Rasmussen, Jesper; Bibby, Bo Martin and Schou, Anders P. (2008) Investigating the selectivity of weed harrowing with new methods. Weed Research, 48 (6), pp. 523-532.
In six field experiments it was investigated whether row spacing, timing, direction and orientation of post-emergence weed harrowing in spring barley influenced the selectivity and whether it is important that increasing intensities of harrowing are generated either by increasing number of passes or increasing driving speed. Selectivity was defined as the relationship between crop burial in soil immediately after treatment and weed control. To estimate crop burial, digital image analysis was used in order to make the estimations objective. The study showed that narrow row spacing decreased selectivity in a late growth stage (21) whereas row spacing in the range of 5.3 cm to 24 cm had no effects in an early growth stage (12). Harrowing across rows decreased selectivity in one out of two experiments. Whether repeated passes with the harrowing were carried out in the same orientation along the rows or in alternative orientations forth and back was unimportant. There were indications that high driving speed decreases selectivity and that repeated passes with low driving speed are better than single treatments with high driving speed. Impacts on selectivity, however, were small and only significant at high degrees of weed control. Timing had no significant impact on selectivity.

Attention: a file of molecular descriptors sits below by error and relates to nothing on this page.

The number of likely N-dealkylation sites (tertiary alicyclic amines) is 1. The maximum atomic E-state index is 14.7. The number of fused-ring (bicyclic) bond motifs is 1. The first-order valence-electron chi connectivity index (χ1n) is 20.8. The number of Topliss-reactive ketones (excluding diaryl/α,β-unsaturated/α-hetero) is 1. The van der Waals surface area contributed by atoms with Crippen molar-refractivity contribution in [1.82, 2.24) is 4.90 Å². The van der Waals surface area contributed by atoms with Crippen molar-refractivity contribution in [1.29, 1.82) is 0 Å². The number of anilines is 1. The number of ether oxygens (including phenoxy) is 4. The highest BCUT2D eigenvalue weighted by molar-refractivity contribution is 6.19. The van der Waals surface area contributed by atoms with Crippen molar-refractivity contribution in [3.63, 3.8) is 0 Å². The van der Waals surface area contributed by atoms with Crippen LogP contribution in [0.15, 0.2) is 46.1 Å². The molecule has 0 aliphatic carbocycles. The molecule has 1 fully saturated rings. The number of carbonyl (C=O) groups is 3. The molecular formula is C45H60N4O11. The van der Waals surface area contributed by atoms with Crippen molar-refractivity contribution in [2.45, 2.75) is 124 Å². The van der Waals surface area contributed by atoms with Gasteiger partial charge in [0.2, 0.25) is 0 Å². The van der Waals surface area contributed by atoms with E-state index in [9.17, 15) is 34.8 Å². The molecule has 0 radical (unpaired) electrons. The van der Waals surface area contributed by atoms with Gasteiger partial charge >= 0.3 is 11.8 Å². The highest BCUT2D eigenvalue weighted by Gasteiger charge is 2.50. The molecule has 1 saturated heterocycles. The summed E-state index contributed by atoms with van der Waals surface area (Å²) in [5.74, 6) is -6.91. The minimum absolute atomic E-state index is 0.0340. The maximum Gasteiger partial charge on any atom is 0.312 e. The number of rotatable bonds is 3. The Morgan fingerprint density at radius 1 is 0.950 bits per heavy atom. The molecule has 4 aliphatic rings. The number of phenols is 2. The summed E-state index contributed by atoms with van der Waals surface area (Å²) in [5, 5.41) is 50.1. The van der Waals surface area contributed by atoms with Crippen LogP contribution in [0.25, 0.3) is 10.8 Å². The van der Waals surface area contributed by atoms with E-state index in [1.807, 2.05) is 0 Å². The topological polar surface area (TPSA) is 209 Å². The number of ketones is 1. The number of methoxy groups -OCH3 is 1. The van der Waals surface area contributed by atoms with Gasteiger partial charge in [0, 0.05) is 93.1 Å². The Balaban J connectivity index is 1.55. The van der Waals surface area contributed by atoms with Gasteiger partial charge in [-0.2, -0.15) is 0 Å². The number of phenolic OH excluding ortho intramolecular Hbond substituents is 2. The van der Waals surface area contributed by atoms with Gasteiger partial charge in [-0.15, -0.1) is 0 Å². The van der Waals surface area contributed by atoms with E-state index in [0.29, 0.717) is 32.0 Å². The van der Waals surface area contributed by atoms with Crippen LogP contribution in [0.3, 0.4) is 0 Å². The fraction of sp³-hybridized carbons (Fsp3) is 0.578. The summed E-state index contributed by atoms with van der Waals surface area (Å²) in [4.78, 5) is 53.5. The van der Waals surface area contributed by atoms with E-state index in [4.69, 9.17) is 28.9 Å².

|EPrint Type:||Journal paper|
|Keywords:||Physical weed control, digital image analysis, crop damage, row spacing, harrowing direction, timing|
|Subjects:|| Crop husbandry > Weed management|
Knowledge management > Education, extension and communication > Technology transfer
|Research affiliation:||Denmark > KU-LIFE - Faculty of Life Sciences|
|Deposited By:||Rasmussen, Associate professor Jesper|
|Deposited On:||25 Nov 2008|
|Last Modified:||12 Apr 2010 07:38|
|Refereed:||Peer-reviewed and accepted|
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